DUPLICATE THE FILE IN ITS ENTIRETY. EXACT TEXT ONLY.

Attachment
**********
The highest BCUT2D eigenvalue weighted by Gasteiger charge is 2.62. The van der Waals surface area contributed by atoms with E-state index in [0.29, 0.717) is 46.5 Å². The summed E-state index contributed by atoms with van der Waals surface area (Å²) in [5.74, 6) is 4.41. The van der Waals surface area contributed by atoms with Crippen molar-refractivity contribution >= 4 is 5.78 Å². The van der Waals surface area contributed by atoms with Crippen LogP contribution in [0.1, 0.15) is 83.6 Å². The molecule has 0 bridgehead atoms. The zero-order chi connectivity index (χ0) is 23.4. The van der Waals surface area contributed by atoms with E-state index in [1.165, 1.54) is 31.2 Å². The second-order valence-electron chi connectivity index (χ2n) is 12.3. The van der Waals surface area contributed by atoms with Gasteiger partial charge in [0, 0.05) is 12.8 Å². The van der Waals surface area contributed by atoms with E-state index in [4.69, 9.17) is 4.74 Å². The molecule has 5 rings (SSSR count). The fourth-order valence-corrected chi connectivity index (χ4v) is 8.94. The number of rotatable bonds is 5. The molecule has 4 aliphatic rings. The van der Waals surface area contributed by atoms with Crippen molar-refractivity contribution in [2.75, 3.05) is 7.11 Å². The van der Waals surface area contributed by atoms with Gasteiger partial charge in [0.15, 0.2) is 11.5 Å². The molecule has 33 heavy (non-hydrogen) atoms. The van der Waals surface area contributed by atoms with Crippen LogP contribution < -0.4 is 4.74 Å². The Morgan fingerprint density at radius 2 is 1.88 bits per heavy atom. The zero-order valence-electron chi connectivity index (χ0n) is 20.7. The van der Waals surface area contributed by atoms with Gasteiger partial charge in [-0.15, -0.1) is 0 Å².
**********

The highest BCUT2D eigenvalue weighted by Gasteiger charge is 2.62. The van der Waals surface area contributed by atoms with E-state index in [0.29, 0.717) is 46.5 Å². The summed E-state index contributed by atoms with van der Waals surface area (Å²) in [5.74, 6) is 4.41. The van der Waals surface area contributed by atoms with Crippen molar-refractivity contribution >= 4 is 5.78 Å². The van der Waals surface area contributed by atoms with Crippen LogP contribution in [0.1, 0.15) is 83.6 Å². The molecule has 0 bridgehead atoms. The zero-order chi connectivity index (χ0) is 23.4. The van der Waals surface area contributed by atoms with E-state index in [1.165, 1.54) is 31.2 Å². The second-order valence-electron chi connectivity index (χ2n) is 12.3. The van der Waals surface area contributed by atoms with Gasteiger partial charge in [0, 0.05) is 12.8 Å². The van der Waals surface area contributed by atoms with E-state index in [4.69, 9.17) is 4.74 Å². The molecule has 5 rings (SSSR count). The fourth-order valence-corrected chi connectivity index (χ4v) is 8.94. The number of rotatable bonds is 5. The molecule has 4 aliphatic rings. The van der Waals surface area contributed by atoms with Crippen molar-refractivity contribution in [2.75, 3.05) is 7.11 Å². The van der Waals surface area contributed by atoms with Gasteiger partial charge in [0.15, 0.2) is 11.5 Å². The molecule has 33 heavy (non-hydrogen) atoms. The van der Waals surface area contributed by atoms with Crippen LogP contribution < -0.4 is 4.74 Å². The Morgan fingerprint density at radius 2 is 1.88 bits per heavy atom. The zero-order valence-electron chi connectivity index (χ0n) is 20.7. The van der Waals surface area contributed by atoms with Gasteiger partial charge in [-0.15, -0.1) is 0 Å².